Title:
HIGH LEVEL WASHING AND DUSTING APPARATUS FOR AIRCRAFT AND THE LIKE
United States Patent 3775798


Abstract:
A washing and dusting unit particularly for cleaning the upper surfaces of larger aircraft. A powered brush is connected to the distal end of a powered boom structure which has three elements connected pivotally in seriatim. The first element is adjustably coupled to a support and the elements can be adjusted into a generally inverted-U configuration to bring the brush onto the upper surfaces of the aircraft. The brush is connected to a telescopic member which is in turn connected to an adjustable arm coupled to the boom structure. A seat is provided adjacent the adjustable arm and the orientation of both arm and seat is maintained by a levelling mechanism coupled to the boom structure. The adjustable arm has shoulder, upper arm, elbow and wrist adjustments to position the brush as desired.



Inventors:
THORNTON TRUMP W
Application Number:
05/133534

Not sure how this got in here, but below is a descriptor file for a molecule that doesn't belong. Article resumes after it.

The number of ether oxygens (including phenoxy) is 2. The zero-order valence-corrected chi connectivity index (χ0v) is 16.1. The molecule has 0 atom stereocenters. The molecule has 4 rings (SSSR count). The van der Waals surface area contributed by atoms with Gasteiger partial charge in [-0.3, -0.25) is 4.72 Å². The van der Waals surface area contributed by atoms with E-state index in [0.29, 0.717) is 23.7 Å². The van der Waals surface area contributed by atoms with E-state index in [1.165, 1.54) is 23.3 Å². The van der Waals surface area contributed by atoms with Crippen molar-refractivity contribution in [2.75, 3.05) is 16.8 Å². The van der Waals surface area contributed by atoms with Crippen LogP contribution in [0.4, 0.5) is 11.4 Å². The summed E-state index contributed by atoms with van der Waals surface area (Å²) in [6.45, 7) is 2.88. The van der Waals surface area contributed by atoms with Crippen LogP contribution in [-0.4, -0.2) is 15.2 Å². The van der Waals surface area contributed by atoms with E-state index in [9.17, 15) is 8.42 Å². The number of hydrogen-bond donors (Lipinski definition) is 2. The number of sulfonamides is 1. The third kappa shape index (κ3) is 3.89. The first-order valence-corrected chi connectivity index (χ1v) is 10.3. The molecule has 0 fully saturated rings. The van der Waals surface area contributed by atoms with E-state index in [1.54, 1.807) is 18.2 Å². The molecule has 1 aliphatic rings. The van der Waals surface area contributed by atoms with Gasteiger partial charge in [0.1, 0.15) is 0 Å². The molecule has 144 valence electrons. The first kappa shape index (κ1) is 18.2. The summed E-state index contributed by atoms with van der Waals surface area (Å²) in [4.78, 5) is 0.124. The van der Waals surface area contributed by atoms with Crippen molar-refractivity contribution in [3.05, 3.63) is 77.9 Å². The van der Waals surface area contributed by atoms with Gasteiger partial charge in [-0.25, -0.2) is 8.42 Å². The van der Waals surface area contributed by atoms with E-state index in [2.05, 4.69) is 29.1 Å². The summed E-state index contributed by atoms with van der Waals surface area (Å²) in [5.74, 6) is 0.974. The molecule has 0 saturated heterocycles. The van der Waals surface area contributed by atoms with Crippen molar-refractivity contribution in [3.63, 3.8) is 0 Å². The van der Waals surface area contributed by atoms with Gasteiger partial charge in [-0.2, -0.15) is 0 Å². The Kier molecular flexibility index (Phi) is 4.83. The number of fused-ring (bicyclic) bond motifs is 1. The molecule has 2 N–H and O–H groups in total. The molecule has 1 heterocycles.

Publication Date:
12/04/1973
Filing Date:
04/13/1971
Assignee:
THORNTON TRUMP W,US
Primary Class:
Other Classes:
212/238, 212/299
International Classes:
B64F5/00; (IPC1-7): B64F5/00
Field of Search:
15/21R,21E,5R,5C,49R,49C,97R,98 239
View Patent Images:
US Patent References:
3557967ARTICULATED CRANE1971-01-26Madole
3551934AIRCRAFT SKIN CLEANING MAINTENANCE1971-01-05Franzreb
3460177AIRCRAFT WASHING SYSTEM1969-08-12Rhinehart et al.
3439372AIRPLANE WASHING DEVICE1969-04-22Collier
3196472Mobile washing apparatus for automobiles and the like1965-07-27Ventrella
3099852Power operated brush attachment for earth moving machine1963-08-06Grant



Primary Examiner:
Roberts, Edward L.
Claims:
I claim

1. Washing and dusting apparatus comprising:

2. Apparatus according to claim 1 wherein levelling means extend from said coupling means to said support means for maintaining the orientation of said coupling means constant with respect to the vertical during movement of said first, second, and third elements.

3. Apparatus according to claim 2 wherein a seat for an operator is connected to said levelling means adjacent said coupling means whereby the orientation of said seat is maintained constant during movement of said boom structure.

4. Apparatus according to claim 1 wherein said coupling means includes a telescopic member for permitting reciprocal movement of said brush means with respect to said third beam; a telescopic actuator being connected to said telescopic member and being operable to cause reciprocal movement of said brush means.